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Dr. Alan M. Altman is an Assistant Professor of Obstetrics, Gynecology and Reproductive Medicine at Harvard Medical School. He is a board-certified gynecologist in private practice and specializes in menopause. Dr. Altman is on the professional staff at Brigham and Women's Hospital and Beth Israel Hospital in Boston. A distinguished and sought-after speaker, Dr. Altman presents frequently throughout the country on topics such as perimenopause, menopause, sexuality, state-of-the-art developments in hormone therapy and treatments for menopausal patients.

New Transdermal Options in Managing Menopause Allow for Better Individualization of Therapy

Menopausal women have an increasing number of treatment options available to them, including transdermal estrogen therapies with different delivery systems. These options are welcome because they allow women more choices in tailoring hormone therapy to their individual needs and preferences. Individualizing care is the key to effective treatment.

The Transdermal Trend

Over the past decade, transdermal estrogen delivery products have become increasingly popular because they allow estrogen to be absorbed directly through the skin into the bloodstream without first passing through the liver. This helps minimize the side effects associated with estrogen pills, such as the risk of cardiovascular complications. When taken orally, estrogen must be first filtered through the liver where it is modified before entering the bloodstream, increasing the risk of blood clots and elevated levels of a cardiovascular risk factor called C-reactive protein. By avoiding this initial processing by the liver, transdermal therapies decrease the risk of cardiovascular side effects and, with their direct absorption into the bloodstream, effectively manage menopausal symptoms with a lower dose of estrogen than oral therapies.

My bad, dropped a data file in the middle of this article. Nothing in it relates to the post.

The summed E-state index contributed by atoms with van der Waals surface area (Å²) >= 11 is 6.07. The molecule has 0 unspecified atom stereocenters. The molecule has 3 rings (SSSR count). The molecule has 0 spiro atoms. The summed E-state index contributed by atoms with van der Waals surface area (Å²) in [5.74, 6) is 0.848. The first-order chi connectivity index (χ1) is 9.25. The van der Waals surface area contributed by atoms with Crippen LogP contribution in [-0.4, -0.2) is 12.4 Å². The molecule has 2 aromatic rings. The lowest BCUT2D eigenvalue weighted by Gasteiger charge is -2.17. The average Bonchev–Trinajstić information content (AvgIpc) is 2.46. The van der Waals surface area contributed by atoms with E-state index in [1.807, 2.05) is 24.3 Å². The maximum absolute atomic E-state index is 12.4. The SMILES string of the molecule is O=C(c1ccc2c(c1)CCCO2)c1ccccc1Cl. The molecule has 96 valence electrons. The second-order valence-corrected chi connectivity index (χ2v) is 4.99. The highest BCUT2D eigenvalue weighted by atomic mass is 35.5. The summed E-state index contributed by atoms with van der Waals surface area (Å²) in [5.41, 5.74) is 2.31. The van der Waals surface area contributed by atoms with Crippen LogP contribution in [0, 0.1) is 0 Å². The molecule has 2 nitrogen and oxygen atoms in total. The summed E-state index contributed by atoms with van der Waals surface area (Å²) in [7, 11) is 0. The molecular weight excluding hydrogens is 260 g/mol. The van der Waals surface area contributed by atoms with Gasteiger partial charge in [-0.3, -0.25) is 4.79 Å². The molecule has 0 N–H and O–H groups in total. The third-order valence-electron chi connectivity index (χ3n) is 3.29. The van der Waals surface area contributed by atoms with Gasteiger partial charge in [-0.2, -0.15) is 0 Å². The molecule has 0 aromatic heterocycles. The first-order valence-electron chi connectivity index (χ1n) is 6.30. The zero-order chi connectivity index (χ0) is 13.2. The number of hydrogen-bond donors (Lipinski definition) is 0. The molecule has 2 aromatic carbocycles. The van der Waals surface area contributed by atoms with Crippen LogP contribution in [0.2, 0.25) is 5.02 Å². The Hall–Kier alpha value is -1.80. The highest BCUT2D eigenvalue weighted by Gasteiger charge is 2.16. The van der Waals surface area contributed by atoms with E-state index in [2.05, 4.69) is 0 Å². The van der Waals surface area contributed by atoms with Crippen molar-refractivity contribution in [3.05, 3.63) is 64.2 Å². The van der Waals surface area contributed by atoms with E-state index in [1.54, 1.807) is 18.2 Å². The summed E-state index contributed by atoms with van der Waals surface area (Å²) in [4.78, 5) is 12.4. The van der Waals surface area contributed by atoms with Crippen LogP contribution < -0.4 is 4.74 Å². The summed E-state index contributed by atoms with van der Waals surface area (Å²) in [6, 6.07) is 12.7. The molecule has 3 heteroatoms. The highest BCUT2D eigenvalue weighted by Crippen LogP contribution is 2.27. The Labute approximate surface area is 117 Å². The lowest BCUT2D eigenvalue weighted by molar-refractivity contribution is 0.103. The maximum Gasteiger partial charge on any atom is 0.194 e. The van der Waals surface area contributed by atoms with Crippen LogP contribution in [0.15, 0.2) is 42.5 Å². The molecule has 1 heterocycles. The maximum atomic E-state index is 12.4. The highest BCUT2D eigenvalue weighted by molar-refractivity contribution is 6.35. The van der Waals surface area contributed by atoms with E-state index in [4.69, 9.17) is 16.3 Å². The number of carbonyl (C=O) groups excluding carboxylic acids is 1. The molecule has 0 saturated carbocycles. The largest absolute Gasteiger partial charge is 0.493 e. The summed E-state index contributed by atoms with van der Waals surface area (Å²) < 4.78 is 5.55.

Transdermal delivery systems also provide more consistent management of vasomotor symptoms, such as hot flashes and night sweats that result from fluctuating levels of estrogen. Whereas the delivery of oral estrogen peaks and then declines, transdermal delivery systems allow a continuous absorption of estrogen through the skin at a steady level without fluctuations. This consistent delivery of estrogen provides the stable hormone levels needed to better manage menopause symptoms throughout the day.

The patch, which became available about a decade ago, was the first FDA-approved transdermal estrogen delivery system. More recently, newer options such as lotions and gels have allowed healthcare providers to further individualize therapy for their patients, specifically tailoring therapy to a woman's symptoms, medical history and delivery preference.

The newest hormone therapy (HT) option approved by the FDA, a transdermal gel called EstroGel (estradiol gel), demonstrates how we have moved beyond oral hormone therapy to provide a delivery system that can work particularly well for women. Applied once daily to one arm from shoulder to wrist, the gel is absorbed directly into the bloodstream. EstroGel does not need to be massaged or rubbed-in and dries in as little as two to five minutes. The transdermal delivery of EstroGel provides a consistent and continuous supply of estradiol, an estrogen that is bio-identical to the estrogen produced by the ovaries prior to menopause. The new gel allows estrogen to be absorbed through the skin, minimizes skin irritation often associated with the patch and avoids the adhesion problems that sometimes cause the patch to come off. Once applied, the gel also is a visually discrete therapy, which may be important to physically active women.